Charles Holborne, World War II hero, Cambridge graduate, and now a London barrister, grew up in London’s East End as Charlie Horowitz, son of a Jewish tailor, would-be boxer, and a young man unafraid to use his fists. With a growing defense practice spilling over to other attorneys in his chambers, Charles finds himself in an odd position. He’s being asked to prosecute a case for the Crown, and at first the solicitor bringing the case to him won’t tell him the name of the person being scrutinized for possible wrongdoing.
The person turns out to be a high court judge. The crime is the murder of his wife, whose body has just been found submerged in a lake. She disappeared more than a decade before. The woman flaunted her affairs with a succession of men, she treated their children shabbily at best, and she alienated virtually everyone who came into contact with her. The judge had borne her infidelities for years; what could have made him kill her at that particular time?
The home where the crime likely occurred had been sold to other people, but the police tear it apart, looking for evidence of murder. And they find it. The judge is charged, and the parties proceed to trial. Charles’s life becomes a bit more complicated when a man from his past recognizes him as someone who likely beat his friend to death during the London Blitz. And the man tries his hand at blackmail.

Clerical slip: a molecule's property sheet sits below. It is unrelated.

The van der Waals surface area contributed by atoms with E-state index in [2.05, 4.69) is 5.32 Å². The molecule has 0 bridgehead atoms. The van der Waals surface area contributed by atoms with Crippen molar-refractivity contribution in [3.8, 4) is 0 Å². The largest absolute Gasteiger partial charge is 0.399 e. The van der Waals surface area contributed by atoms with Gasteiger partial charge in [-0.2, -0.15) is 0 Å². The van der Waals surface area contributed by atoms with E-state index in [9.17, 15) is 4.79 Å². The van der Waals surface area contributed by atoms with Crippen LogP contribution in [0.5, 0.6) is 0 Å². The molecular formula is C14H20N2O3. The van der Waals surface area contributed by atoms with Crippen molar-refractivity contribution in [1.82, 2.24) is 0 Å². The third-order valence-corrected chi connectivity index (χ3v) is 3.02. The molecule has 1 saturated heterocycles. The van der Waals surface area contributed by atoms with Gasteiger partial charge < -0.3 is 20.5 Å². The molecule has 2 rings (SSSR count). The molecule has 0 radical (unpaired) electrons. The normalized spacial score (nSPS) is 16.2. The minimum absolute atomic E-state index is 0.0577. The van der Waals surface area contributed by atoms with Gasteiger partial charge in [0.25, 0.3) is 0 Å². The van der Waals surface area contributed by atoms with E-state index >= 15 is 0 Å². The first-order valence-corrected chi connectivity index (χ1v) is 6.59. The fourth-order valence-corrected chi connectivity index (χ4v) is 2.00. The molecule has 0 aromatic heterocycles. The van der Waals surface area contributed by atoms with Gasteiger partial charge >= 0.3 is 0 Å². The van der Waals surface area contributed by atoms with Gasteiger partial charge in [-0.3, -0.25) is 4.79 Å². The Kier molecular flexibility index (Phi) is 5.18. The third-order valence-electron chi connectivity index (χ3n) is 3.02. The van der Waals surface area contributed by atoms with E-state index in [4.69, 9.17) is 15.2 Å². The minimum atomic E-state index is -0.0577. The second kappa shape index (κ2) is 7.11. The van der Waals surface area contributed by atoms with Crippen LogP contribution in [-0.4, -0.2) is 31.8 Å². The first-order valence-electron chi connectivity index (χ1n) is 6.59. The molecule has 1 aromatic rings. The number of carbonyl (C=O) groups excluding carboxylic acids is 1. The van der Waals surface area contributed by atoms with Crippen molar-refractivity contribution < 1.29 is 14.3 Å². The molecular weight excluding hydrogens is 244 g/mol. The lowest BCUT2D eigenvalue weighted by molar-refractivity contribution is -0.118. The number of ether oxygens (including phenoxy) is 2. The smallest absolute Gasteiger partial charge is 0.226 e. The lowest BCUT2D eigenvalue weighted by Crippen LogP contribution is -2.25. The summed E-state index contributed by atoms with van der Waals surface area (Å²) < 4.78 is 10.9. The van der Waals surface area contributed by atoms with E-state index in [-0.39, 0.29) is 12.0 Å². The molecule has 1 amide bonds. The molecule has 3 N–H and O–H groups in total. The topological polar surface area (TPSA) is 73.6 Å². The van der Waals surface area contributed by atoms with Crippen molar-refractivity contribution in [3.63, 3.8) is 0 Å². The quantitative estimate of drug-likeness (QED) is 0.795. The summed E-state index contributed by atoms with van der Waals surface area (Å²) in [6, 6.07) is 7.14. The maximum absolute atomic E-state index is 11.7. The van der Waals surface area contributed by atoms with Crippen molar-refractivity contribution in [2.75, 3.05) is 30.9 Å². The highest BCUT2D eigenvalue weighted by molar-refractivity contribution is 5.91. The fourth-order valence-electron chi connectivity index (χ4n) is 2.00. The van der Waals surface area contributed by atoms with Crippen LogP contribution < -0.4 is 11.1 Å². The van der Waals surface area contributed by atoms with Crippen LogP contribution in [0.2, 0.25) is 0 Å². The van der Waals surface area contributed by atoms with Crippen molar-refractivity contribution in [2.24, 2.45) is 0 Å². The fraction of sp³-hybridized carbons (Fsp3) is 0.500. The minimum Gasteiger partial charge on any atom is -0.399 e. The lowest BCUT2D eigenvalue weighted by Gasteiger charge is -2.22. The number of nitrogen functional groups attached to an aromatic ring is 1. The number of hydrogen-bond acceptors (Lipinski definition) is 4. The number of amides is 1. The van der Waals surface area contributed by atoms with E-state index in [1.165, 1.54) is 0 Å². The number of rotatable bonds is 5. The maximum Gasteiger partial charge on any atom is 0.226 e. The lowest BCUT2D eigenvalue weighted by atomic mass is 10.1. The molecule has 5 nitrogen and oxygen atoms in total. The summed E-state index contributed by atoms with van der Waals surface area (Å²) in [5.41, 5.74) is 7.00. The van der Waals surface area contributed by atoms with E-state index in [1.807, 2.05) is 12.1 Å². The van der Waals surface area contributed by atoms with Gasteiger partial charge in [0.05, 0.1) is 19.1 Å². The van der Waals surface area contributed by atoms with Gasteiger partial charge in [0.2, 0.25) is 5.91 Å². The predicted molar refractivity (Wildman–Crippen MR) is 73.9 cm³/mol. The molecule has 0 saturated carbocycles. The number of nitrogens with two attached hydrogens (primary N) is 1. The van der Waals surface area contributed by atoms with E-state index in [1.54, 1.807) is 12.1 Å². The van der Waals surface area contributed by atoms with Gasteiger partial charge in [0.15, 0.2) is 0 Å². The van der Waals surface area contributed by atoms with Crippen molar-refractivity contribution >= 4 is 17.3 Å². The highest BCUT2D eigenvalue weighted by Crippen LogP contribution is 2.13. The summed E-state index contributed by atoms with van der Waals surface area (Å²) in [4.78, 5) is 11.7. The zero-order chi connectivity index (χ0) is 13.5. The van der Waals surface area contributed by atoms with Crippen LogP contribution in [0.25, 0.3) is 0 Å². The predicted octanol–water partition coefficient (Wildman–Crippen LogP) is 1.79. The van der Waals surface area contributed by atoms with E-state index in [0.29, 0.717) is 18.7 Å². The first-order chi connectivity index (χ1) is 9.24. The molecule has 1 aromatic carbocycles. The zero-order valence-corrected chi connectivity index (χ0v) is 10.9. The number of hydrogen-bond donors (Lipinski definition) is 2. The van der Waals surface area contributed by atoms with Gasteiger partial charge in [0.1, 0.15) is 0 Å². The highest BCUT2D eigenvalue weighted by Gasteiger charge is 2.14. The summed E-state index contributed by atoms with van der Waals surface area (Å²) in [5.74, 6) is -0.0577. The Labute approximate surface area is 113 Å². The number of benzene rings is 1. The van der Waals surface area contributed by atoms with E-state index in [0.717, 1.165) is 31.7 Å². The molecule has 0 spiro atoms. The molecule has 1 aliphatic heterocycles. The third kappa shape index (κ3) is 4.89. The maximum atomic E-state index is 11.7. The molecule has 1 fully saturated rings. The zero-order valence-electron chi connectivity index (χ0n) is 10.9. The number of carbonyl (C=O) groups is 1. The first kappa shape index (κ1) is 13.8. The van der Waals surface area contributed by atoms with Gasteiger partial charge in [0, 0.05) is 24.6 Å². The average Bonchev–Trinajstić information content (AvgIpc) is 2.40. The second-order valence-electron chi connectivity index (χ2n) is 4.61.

The Waxwork Corpse by Simon Michael is the fifth in the Charles Holborne mystery and suspense series, and it’s a fascinating turn for the London barrister. As the trial is set to begin, his father moves in with him, separating from Charles’s mother after decades of marriage. Charles has been estranged from his family; they’re observant Jews and he likes nothing better than a bacon sandwich. Cut off from the family for marrying a Gentile wife, a reconciliation has only recently been brought about. But things still are tense.
The author manages all of these threads expertly, winding them through each other so skillfully that the story seems less a mystery novel and more like literary fiction.
Michael is the author of five novels in the Charles Holborne series, with a sixth set to be published in November. He studied law at Kings College, London University and was called to the Bar in 1978. He worked primarily in the field of criminal law until the late 1990s, when he focused his practice on clinical negligence. He began writing in the 1980s and resumed it when he retired from legal practice.
The Waxwork Corpse is likely the best mystery in the Charles Holborne series, and that’s saying a lot, giving the quality of the stories that preceded it.